Thursday, May 11, 2017

LGBTQ News Compilation- May 12

Trump throws red meat to religious right Trump throws red meat to religious right

Trump reissues so called “religious freedom” executive order

Washington, D.C. - An executive order signed by Donald Trump on May 4 will make it easier for churches to get involved in politics and for employers to deny reproductive health coverage to their employees, but it does not include language explicitly endorsing discrimination against LGBT Americans. Trump's so-called “Executive Order on Promoting Free Speech and Religious Liberty” was issued on May 4, designated as the National Day of Prayer, as a nod to Christian conservatives who promoted his candidacy.

Trump's order instructs the IRS to ease up on enforcement of the “Johnson Amendment,” which prohibits churches from getting directly involved in political campaigns. Passed in 1954 - and named for then-Sen. Lyndon Johnson of Texas - the Johnson Amendment says that churches and other nonprofit institutions that are exempt from taxation “are absolutely prohibited from directly or indirectly participating in, or intervening in, any political campaign on behalf of [or in opposition to] any candidate for elective public office.” While only Congress can repeal the law, Trump's order paves the way for churches and other religious leaders to speak about politics and endorse candidates without worrying about losing their tax-exempt status.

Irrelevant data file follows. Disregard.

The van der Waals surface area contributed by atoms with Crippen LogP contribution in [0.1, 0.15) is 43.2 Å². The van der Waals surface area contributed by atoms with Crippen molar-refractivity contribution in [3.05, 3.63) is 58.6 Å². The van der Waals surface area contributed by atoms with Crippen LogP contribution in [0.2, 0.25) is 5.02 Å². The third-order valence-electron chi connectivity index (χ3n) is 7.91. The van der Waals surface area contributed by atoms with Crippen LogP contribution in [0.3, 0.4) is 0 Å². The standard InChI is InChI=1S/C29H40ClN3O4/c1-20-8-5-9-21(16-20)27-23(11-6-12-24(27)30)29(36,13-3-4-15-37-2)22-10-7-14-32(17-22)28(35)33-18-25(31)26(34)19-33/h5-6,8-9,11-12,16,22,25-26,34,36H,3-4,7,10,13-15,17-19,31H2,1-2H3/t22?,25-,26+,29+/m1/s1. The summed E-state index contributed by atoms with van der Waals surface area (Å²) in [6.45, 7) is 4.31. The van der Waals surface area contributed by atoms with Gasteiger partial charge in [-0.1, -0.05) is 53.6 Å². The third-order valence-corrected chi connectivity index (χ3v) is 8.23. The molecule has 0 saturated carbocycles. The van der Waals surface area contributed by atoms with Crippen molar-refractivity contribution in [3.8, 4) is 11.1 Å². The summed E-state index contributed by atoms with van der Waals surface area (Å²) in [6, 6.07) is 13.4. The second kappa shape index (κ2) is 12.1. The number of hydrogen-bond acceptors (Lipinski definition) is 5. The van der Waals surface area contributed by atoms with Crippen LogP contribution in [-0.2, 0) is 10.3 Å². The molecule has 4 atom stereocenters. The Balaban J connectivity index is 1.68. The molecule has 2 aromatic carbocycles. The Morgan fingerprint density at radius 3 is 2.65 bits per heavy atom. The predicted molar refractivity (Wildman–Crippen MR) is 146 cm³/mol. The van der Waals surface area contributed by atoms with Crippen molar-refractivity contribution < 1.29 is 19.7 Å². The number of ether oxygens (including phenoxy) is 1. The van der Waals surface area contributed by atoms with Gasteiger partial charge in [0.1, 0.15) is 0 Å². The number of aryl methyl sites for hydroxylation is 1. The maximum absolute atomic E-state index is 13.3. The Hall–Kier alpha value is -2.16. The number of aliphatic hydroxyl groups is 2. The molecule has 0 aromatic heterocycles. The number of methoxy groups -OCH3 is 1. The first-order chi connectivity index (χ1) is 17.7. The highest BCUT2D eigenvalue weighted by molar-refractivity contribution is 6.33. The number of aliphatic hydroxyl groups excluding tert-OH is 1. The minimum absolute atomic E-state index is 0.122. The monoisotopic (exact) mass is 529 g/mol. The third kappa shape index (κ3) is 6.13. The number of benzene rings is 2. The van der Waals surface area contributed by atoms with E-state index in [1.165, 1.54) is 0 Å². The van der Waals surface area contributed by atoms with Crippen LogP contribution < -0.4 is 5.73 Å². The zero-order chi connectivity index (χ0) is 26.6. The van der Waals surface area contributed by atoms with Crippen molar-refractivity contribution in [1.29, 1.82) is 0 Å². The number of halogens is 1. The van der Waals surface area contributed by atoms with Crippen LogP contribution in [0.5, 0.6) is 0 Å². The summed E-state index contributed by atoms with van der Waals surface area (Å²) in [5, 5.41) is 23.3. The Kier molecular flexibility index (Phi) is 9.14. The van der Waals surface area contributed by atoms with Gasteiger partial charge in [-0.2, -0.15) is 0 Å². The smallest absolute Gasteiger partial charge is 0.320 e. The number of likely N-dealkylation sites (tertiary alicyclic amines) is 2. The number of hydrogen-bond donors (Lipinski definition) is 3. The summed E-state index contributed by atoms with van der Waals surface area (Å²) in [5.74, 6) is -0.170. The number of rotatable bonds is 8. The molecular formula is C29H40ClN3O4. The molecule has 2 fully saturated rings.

The new executive order also allows employers to cite religious objections as a reason to deny their employees contraception coverage in employer-paid health care plans, even though such coverage is required for most employers under the Affordable Care Act (ACA, or Obamacare). What apparently is not in the executive order is any of the language found in a draft leaked in February, which would have allowed individuals and businesses to refuse to serve LGBT people - again based on religious objections. Civil rights groups had threatened to sue the Trump administration if the expected order included such provisions, and they may still decide to do so, based on the provisions Trump endorsed. (Seattle Gay News – Mike Andrew at

Federal bill to ban LGBT discrimination reintroduced